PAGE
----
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Ethics of Cross-Cultural Supervision
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By Rashida Fisher, MS, LPCC, LADC, Adler Graduate School; MARRCH Ethics Committee

We live in an increasingly diverse society. The United States is sometimes described as a melting pot concerning multiculturalism. A better analogy is that of a good salad; varying distinct ingredients mixed. The different cultures of the United States are still very distinct; when combined, they effect significant change that is palatable.With increased diversity, clients’ supervisors need to ensure that culture is discussed in supervision to promote ethical and competent multicultural counselors (Falender, Burnes, & Ellis, 2013). Counselors possessing higher levels of multicultural counseling competence are more effective with their clients compared to counselors scoring at lower levels of competency (Ratts et al., 2016). Similarly, Blair et al. (2013) found clinicians’ implicit bias may jeopardize their clinical relationships. Additionally, counselors have an ethical obligation to develop multicultural counseling competence as a way to promote social justice and decrease health disparities in psychological wellness (Ratts et al., 2016). The NAADAC Association for Addiction Professionals Code of Ethics (2016) requires addiction professionals to promote respect for human dignity and diversity through (a) knowledge, and awareness of cultures’ impact on wellbeing, (b) expression of cultural humility that maintains an other-oriented attitude, and (c) maintain self-awareness that ensures avoidance of discrimination and imposition of the professional's values.

Fostering the development of multicultural counseling competency begins with cross-cultural supervision. Cross-cultural supervision allows the supervisee to gain the requisite knowledge, awareness, and skills of multicultural counseling competencies. Cross-cultural supervision explores the role of culture in the counselor-client relationship and the supervisor-supervisee relationship. Best practices suggest supervisors raise the issue of race and culture as a first step toward establishing a constructive relationship based on mutual respect. The literature suggests multicultural counseling competencies are not fostered consistently due to clinical supervisors’ limited multicultural counseling competence. Ellis et al. (2014) found the absence of multicultural competencies negatively impacted the counselor.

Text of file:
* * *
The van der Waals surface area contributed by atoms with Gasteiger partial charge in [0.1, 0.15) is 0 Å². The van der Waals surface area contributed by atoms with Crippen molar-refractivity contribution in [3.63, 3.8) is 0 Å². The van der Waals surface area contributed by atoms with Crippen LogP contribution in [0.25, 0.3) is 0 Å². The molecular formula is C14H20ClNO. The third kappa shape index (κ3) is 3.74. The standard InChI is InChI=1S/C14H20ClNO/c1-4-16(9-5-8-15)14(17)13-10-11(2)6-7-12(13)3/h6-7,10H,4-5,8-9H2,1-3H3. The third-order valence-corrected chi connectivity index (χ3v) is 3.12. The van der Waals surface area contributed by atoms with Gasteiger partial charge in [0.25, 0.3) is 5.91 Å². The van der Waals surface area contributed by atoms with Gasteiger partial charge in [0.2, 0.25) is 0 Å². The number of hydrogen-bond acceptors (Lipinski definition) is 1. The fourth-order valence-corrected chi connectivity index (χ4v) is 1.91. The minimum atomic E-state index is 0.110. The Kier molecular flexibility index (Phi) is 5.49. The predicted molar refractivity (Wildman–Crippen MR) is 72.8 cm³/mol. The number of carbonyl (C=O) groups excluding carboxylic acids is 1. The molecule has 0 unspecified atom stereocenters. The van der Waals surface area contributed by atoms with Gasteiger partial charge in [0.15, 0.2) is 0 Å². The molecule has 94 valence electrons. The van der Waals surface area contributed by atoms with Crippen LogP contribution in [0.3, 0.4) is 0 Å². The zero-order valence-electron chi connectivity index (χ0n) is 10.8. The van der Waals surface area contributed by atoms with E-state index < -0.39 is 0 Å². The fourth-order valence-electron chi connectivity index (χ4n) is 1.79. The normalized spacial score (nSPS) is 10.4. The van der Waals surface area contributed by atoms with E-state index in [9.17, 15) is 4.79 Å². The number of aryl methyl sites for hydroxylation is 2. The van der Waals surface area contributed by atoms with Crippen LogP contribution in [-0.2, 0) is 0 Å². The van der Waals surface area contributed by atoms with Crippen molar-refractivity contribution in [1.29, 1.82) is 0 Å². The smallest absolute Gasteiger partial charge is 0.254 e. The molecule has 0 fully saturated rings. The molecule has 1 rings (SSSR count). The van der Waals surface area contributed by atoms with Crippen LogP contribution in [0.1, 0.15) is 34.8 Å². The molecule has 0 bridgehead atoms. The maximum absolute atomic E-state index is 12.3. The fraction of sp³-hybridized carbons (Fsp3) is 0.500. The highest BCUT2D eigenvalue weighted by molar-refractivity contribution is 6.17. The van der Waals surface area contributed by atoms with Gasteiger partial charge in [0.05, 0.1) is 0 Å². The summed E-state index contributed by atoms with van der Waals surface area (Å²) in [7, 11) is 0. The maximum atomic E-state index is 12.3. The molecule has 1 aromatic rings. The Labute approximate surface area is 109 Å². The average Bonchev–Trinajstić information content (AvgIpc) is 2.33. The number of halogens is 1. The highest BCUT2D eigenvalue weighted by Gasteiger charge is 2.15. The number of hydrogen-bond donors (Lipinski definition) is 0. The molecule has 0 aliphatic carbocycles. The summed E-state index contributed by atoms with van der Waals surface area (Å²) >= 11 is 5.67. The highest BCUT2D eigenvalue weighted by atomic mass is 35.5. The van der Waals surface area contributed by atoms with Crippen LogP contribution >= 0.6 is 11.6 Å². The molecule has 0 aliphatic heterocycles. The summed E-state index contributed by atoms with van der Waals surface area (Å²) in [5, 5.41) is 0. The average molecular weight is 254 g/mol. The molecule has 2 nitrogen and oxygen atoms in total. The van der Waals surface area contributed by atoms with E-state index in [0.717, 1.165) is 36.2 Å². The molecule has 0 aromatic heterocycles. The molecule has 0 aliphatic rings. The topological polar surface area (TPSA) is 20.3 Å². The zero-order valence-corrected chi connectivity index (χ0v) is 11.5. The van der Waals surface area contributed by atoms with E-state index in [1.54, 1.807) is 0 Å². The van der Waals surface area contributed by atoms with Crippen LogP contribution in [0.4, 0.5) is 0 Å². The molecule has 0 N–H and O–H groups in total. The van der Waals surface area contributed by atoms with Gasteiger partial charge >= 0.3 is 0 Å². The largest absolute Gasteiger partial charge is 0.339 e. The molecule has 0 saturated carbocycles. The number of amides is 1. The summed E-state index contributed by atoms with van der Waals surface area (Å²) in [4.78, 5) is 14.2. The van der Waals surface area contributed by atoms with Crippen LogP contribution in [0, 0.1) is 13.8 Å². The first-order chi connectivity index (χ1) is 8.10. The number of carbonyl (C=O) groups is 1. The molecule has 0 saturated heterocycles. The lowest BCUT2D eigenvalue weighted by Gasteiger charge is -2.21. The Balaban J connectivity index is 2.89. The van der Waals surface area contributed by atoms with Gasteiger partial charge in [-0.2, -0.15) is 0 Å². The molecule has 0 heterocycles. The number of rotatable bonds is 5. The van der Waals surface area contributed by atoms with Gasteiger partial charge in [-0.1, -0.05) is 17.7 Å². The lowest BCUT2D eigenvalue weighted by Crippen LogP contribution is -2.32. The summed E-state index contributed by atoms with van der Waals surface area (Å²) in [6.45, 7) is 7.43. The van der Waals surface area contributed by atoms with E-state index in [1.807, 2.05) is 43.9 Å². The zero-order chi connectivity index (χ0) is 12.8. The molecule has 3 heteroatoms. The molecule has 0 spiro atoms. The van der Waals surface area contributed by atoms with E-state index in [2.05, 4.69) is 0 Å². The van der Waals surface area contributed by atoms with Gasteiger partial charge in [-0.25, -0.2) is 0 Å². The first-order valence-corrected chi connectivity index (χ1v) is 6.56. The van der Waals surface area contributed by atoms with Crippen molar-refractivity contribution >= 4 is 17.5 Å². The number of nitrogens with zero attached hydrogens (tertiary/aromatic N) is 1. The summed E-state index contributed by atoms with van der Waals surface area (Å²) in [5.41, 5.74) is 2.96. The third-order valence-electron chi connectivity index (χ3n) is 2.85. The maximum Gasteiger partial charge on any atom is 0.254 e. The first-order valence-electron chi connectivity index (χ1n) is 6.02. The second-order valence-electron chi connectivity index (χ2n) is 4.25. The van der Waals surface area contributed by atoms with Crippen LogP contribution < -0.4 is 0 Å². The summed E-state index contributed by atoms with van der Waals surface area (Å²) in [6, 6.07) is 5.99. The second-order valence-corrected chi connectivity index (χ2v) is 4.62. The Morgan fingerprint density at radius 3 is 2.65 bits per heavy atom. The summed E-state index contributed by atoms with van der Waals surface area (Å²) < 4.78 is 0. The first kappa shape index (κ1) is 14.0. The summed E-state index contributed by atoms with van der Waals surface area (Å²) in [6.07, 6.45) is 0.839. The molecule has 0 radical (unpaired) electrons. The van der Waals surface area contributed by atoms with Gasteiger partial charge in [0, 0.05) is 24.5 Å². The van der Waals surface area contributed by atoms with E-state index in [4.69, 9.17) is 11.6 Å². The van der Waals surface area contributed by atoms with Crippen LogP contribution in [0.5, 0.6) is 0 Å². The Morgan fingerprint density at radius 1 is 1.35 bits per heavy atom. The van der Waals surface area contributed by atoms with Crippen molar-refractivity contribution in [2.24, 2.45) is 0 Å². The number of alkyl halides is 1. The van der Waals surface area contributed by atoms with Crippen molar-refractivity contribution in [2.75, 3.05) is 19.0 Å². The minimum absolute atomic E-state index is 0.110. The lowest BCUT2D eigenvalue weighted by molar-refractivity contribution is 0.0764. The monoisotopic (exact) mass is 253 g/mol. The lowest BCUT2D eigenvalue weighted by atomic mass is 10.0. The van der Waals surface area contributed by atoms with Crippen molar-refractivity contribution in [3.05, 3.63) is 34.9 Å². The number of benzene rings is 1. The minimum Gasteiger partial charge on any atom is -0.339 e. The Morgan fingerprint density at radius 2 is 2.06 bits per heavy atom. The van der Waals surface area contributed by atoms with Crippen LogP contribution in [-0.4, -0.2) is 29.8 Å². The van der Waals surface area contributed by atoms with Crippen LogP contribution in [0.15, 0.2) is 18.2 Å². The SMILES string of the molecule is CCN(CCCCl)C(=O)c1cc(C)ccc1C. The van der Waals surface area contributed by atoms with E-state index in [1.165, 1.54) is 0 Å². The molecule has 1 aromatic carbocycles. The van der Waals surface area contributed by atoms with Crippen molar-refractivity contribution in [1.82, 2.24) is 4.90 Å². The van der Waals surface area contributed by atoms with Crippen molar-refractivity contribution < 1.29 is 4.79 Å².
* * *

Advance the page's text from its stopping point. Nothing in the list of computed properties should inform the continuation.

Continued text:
The ethical implications of inadequate and harmful supervision are substantial, as our first ethical obligation is to do no harm and promote client welfare (NAADAC, 2016). Beyond modeling, the gatekeeper function is the chief responsibility of clinical supervisors. The gatekeeper role of the clinical supervisor holds an added layer of ethical obligation of modeling standards by which addiction professionals and emerging addiction professionals are evaluated. The addiction counseling profession has a growing need to address multicultural issues as an integral part of addiction treatment, student training, and clinical supervision. The supervisor is responsible for guaranteeing that multicultural issues receive attention in the counseling process and during supervision. Cross-cultural supervision is imperative for the development of ethical and competent multicultural counselors.

References

Association for Addiction Professionals (2016). NAADAC Code of Ethics. Retrieved from https://www.naadac.org/assets/2416/naadac-code-of-ethics-033117.pdf

Blair, I. V., Steiner, J. F., Fairclough, D. L., Hanratty, R., Price, D. W., Hirsh, H. K., & Havranek, E. P. (2013). Clinicians' implicit ethnic/racial bias and perceptions of care among Black and Latino patients. Annals Of Family Medicine, 11(1), 43-52.

Boysen, G. A. (2010). Integrating implicit bias into counselor education. Counselor Education & Supervision, 49(4), 210-227.

Cameron, C., Payne, B., & Knobe, J. (2010). Do theories of implicit race bias change moral judgments? Social Justice Research, 23(4), 272-289. doi:10.1007/s11211-010-0118-z

Corey, G., Corey, M.S., Corey, C., & Callanan, P. (2015). Issues and ethics in the helping professions (9th ed.). Stamford, CT. Cengage Learning.

Dressel, J. L., Consoli, A. J., Kim, B. S. K., & Atkinson, D. R. (2007). Successful and unsuccessful multicultural supervisory behaviors: A delphi poll. Journal of Multicultural Counseling & Development, 35 (1), 51–64.

Ellis, M. V., Berger, L., Hanus, A. E., Ayala, E. E., Swords, B. A., & Siembor, M. (2014). Inadequate and harmful clinical supervision: Testing a revised framework and assessing occurrence. The Counseling Psychologist, 42(4), 434-472.

Falender, C. A., Burnes, T. R., & Ellis, M. V. (2013). Multicultural clinical supervision and benchmarks: Empirical support informing practice and supervisor training. The Counseling Psychologist, 41 (1), 8-27.

Ratts, M. J., Singh, A. A., Nassar‐McMillan, S., Butler, S. K., & McCullough, J. R. (2016). Multicultural and social justice counseling competencies: Guidelines for the counseling profession. Journal of Multicultural Counseling and Development, 44(1), 28-48.

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